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Mayor, Council Members Celebrate Step Toward Prop B Implementation

Mayor Jerry Sanders and two members of the City Council today lauded what they called a major step in implementation of a voter-passed pension reform initiative.

The City Council on Monday unanimously approved an interim 401(k)-style retirement plan with the municipality's labor unions, pending a permanent version that is still being negotiated.

Proposition B, passed by two-thirds of the electorate in the June 5 primary, mandates that all new employees other than police officers be given the 401(k)-style plan, instead of being enrolled in the debt-ridden pension system. New police officers will still get pensions.

Until the interim agreement with labor was passed by the council, the city was unable to hire new workers. The city will now start hiring firefighter recruits and librarians, Sanders said.

He said city and union negotiators worked together to craft the interim plan, and hopes the spirit continues during talks on the permanent version.

"Implementing this initiative, of course, is vital to the city's financial health,'' Sanders said.

The measure's supporters believe the city will save $1 billion in pension costs through 2040.

Councilwoman Lorie Zapf said San Diego has become a national role model for dealing with employee pension system problems.

"You don't deny them, you don't delay them, you face them head-on and come up with a workable plan to put in place,'' Zapf said.

The law requires that the city meet and confer with its labor groups before implementing the terms of the measure.

Zapf said she was relieved that the two sides avoided "a long, nasty, protracted negotiation.''

Councilman Carl DeMaio, a major backer of Proposition B, said the unions and City Council respected the will of the people.

Sanders and DeMaio, who is running for mayor, criticized state legislation signed into law by Gov. Jerry Brown this past weekend that requires the city of San Diego to enroll new hires in Social Security.

For years, municipal employees weren't enrolled in Social Security because they were given pensions. Because of Proposition B, most new workers won't have the pensions, either, a key reason why organized labor opposed the measure at the ballot box.

The city will probably offer new workers some sort of combination of Social Security and a 401(k) plan, Sanders said. However, he added that City Attorney Jan Goldsmith is studying the new law and could challenge it in court.

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Avatar for user 'HarryStreet'

HarryStreet | October 2, 2012 at 4:21 p.m. ― 4 years, 5 months ago

This means nothing if the police pensions aren't switched to 401k-style retirement plans. Their pensions are part of the problem too! They are encouraged to spike their hours on the latter half of their service to increase the retirement check, and the pensions are a drain on taxpayer.

I don't want to see anyone lose out on their retirement, but none of us (taxpayers) signed on for them to receive such generous benefits. If the police union is so hell-bent on ensuring they get it, then they (the police dept) should fund their own pension bank account like the grocery stores do. They have a completely independent pension fund that doesn't burden taxpayers.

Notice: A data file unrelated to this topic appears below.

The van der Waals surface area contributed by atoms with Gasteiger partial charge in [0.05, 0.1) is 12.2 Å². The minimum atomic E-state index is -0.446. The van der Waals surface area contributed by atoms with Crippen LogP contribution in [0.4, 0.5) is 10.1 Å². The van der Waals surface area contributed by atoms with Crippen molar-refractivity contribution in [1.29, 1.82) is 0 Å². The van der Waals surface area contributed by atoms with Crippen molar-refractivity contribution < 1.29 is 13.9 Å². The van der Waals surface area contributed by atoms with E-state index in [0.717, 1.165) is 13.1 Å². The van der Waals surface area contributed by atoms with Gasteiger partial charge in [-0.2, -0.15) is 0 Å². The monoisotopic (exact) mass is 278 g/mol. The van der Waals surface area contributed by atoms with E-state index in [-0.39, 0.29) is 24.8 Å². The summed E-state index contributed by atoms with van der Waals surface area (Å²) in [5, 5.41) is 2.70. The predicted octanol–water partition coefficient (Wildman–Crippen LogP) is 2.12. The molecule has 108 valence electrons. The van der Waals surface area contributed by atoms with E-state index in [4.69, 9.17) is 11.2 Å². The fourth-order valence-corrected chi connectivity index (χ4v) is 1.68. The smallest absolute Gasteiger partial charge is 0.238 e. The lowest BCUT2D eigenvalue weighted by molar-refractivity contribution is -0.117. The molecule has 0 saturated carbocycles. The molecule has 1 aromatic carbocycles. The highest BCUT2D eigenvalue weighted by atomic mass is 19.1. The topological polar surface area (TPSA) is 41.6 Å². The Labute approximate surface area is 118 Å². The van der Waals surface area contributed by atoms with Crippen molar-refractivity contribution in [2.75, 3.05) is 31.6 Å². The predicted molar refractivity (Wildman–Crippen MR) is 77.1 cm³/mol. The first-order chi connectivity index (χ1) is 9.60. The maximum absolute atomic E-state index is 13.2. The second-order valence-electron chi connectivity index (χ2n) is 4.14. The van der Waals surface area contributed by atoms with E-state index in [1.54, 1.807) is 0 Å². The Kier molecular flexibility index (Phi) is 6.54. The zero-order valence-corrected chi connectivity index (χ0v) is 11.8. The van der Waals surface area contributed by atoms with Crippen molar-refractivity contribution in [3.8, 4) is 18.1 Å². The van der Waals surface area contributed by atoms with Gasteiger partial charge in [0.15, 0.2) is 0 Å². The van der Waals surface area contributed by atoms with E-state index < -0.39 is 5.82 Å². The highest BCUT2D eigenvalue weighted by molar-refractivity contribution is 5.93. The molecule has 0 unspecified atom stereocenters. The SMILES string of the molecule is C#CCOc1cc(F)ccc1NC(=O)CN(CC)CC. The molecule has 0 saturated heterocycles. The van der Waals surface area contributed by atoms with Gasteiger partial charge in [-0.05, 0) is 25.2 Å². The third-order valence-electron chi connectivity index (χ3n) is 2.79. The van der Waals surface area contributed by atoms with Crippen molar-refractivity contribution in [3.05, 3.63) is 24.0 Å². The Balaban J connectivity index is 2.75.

This is not an inconsiderate opinion. The pensions for government employees is not sustainable. Companies aren't paying what they used to and it's getting more difficult to get by. Until all gov employees (including police) are involved in this reform, we need to keep up the fight.

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Avatar for user 'cp212'

cp212 | October 2, 2012 at 5:51 p.m. ― 4 years, 5 months ago

@HarryStreet, Police Officers get pensions for the same reason the Military does....they risk their lives every day they put the uniform on to protect the very freedoms web all enjoy on a daily basis. I also want to make this very clear...OVERTIME HAS NOTHING TO DO WITH THE AMOUNT OF AN OFFICERS PENSION. Their pension is a percentage of their base salary and that's it and it caps out at 90% after 30 years of service. The OFFICERS also currently pay 100% of their retirement contribution (there is no "matching" of any kind). The average MANDATORY contribution of Officers is over 17% of their pay. This all the outcome of countless con sessions

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Avatar for user 'cp212'

cp212 | October 2, 2012 at 6:01 p.m. ― 4 years, 5 months ago

Con sessions made my the PD. The currently retirees that are receiving more money in retirement than when they worked are going to continue getting paid and no vote is going to change that and there are very few employees left that still have this available to them (and will never loose it under California Law).

Do they get a better retirement than most people? Yes, of course they do...but its because they deserve it.

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Avatar for user 'carlf150'

carlf150 | October 4, 2012 at 5:09 p.m. ― 4 years, 5 months ago

Trust me, The City is going to spend a lot of money trying to defend this prop. Right now it is being reviewed by PERB and yet there is so much inside the prop that still has to make its way through court. It will be many years before this is resolved. Taxpayers? What taxes? 3 dollars out of each 100 dollars in property taxes come back to the City. The City gets even less from from the Sales Tax.

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